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Consider Non-Family Member as Successor Trustee

One of the most important decisions a baseball manager must make is his batting order – it can mean the difference between a win or loss.  (We will not digress to the Marlin’s management decisions – although this is tempting.)

One of the most important decisions you can make for your estate plan is your batting order of successor trustees:  who do you want to step up to the plate for you if you cannot?  It is important to place in position those persons in whom you have complete trust.   Your successor trustee is charged with managing your financial affairs.   This person is a fiduciary, and therefore under the law has a high fiduciary duty to follow your trust instructions exactly, pay all taxes on time,  keep a good accounting of all monies coming in and going out – these are just a few of the many tasks.  For a good summary of successor Trustee duties see our report: 12 Point Summary of Florida Successor Trustee Duties.

Many persons prefer to name a family member as a successor trustee – such as an older child.   However, this position can sometimes cause conflict and disharmony in the family – especially when the older child must make discretionary decisions about distributions of trust funds to the other children.

These conflicts can be avoided by naming a non-family member who can be an individual or corporate trustee.  Corporate trustees (such as Coral Gables Trust,  Northern Trust or SunTrust) are generally viable options for large estates of $5 million or more.  For estates less than this, you may wish to consider an individual who could be your CPA, attorney, or other licensed professional.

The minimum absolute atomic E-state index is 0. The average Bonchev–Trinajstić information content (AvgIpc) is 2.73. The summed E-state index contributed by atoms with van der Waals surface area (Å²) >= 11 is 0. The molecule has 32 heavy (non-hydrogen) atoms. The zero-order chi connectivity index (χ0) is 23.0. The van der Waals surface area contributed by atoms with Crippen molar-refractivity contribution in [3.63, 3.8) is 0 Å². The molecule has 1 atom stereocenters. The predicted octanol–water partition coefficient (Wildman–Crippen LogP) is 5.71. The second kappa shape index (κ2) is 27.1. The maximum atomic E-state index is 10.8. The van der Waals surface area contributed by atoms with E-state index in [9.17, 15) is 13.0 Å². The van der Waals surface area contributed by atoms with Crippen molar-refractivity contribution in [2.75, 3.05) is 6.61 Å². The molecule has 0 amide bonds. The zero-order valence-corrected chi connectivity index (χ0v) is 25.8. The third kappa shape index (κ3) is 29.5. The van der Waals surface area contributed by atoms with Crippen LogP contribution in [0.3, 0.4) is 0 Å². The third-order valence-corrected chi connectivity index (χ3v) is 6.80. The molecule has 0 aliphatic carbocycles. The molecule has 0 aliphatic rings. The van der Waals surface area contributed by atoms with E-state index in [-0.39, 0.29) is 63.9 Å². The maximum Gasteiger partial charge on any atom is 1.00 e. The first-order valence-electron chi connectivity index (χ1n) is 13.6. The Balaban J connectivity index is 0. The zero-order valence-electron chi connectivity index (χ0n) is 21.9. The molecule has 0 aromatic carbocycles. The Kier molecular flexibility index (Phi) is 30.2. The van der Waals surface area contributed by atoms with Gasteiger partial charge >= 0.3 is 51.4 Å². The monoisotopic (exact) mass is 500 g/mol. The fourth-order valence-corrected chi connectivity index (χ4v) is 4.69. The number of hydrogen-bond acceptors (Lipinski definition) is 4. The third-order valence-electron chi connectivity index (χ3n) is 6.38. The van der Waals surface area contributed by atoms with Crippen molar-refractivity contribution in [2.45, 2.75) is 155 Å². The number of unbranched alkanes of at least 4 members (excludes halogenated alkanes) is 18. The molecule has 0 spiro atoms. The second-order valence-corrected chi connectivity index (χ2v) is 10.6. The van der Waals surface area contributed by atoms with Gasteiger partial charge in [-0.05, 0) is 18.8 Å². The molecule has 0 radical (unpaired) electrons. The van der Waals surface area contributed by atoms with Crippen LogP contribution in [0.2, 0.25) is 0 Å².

For non-family successor trustees, we typically recommend a CPA or trust attorney.  Both Jay Beskin and  I are available to act as successor trustee  – we have served in this capacity for multiple families.   As Miami trust attorneys, we and our staff have many years of consulting and administering estates and trusts; we are confident we can provide efficient trust administration in a cost-effective way.

Do you know your batting order – the order of succession for your trustees?  Will your order of succession work or cause disharmony in the family if you are disabled or die?  If you would like to review your trustee succession with us, we can offer a free consultation. Simply call Christy at (305) 556-5209.

Special Note

The information on this blog is of a general nature and is not intended to answer any individual’s legal questions. Do not rely on information presented herein to address your individual legal concerns. If you have a legal question about your individual facts and circumstances, you should consult an experienced Miami trust attorney. Your receipt of information from this website or blog does not create an attorney-client relationship and the legal privileges inherent therein.

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